December 29, 2011
Inquiry & Analysis Series Report No. 780

In the Post-Mubarak Era, Egyptian Salafi-Jihadis Renew Their Da'wa

By: R. Green*

Introduction

Since the toppling of the Mubarak regime, the Egyptian Salafi groups, both mainstream and radical, have undergone major developments. The mainstream Salafis have entered Egypt's political life, winning considerable support in the parliamentary elections. These Salafis were discussed in a previous MEMRI report: Egypt's Islamic Camp, Once Suppressed By Regime, Now Taking Part in Shaping New Egypt – Part IV: For First Time in Egypt, Salafis Running in Elections.[1] The following report will focus solely on the radical Salafis; the Salafi-jihadis.

One of the byproducts of the political upheaval in Egypt since the January 25 revolution has been the resurfacing of the country's jihadi movement, formerly suppressed and restrained by the Mubarak regime. The movement's reemergence was made possible by two key factors: first, the mass release of political prisoners, many of whom belong to various Islamist movements, including the Egyptian Islamic Jihad (EIJ) and its offshoots; and second, the easing of restraints on free speech. Thanks to these developments, radical clerics and activists, long silenced, resumed preaching Salafi-jihadi ideology in mosques, on websites, and at public events in an attempt to garner support and recruit followers.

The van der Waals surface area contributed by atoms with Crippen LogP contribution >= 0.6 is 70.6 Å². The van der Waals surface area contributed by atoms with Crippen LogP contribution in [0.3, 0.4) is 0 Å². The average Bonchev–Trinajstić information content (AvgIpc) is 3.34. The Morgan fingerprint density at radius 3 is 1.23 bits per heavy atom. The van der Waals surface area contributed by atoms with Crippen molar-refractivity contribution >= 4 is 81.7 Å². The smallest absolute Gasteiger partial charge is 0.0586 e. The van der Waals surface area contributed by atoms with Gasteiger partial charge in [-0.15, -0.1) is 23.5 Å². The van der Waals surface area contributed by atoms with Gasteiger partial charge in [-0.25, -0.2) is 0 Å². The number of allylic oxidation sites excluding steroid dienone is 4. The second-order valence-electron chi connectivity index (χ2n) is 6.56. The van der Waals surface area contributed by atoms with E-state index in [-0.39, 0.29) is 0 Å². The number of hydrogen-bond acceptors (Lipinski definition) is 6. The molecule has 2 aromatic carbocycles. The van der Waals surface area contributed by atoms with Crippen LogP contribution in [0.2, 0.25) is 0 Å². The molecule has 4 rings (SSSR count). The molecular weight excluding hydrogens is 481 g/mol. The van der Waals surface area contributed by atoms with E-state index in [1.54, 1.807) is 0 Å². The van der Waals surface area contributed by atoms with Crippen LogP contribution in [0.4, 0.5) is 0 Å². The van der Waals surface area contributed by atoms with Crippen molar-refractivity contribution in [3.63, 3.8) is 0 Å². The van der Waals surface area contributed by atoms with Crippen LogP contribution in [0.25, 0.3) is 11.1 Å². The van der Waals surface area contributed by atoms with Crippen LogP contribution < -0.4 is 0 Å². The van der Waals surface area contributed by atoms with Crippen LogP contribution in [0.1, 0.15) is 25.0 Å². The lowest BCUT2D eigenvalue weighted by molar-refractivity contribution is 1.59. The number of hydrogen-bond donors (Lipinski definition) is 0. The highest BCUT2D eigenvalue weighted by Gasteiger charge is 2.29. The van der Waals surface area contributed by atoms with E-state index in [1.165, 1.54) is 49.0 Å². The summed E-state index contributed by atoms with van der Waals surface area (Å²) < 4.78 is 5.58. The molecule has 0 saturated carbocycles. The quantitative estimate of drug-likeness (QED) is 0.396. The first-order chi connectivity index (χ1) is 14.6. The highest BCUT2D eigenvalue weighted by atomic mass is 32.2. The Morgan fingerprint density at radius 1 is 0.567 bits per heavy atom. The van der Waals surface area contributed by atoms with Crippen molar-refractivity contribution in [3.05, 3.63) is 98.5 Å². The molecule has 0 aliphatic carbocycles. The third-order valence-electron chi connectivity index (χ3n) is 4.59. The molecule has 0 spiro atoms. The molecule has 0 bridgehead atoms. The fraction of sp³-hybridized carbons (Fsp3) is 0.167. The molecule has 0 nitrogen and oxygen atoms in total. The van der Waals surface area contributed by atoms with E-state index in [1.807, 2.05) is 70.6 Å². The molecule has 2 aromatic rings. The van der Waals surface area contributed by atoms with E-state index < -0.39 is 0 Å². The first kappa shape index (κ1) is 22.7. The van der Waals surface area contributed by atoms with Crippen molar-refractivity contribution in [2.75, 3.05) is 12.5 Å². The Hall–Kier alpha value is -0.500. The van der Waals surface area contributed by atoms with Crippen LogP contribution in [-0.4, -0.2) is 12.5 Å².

Like the rest of Egyptian society, the Salafi-jihadis are currently focused on influencing the political future and character of their country. For the time being, the issue of jihad and fighting Islam's enemies is on the back burner, though it is still very much present. In recent written and spoken statements, the Salafi-jihadi clerics have focused mainly on their vision of an Islamic state and on their opposition...

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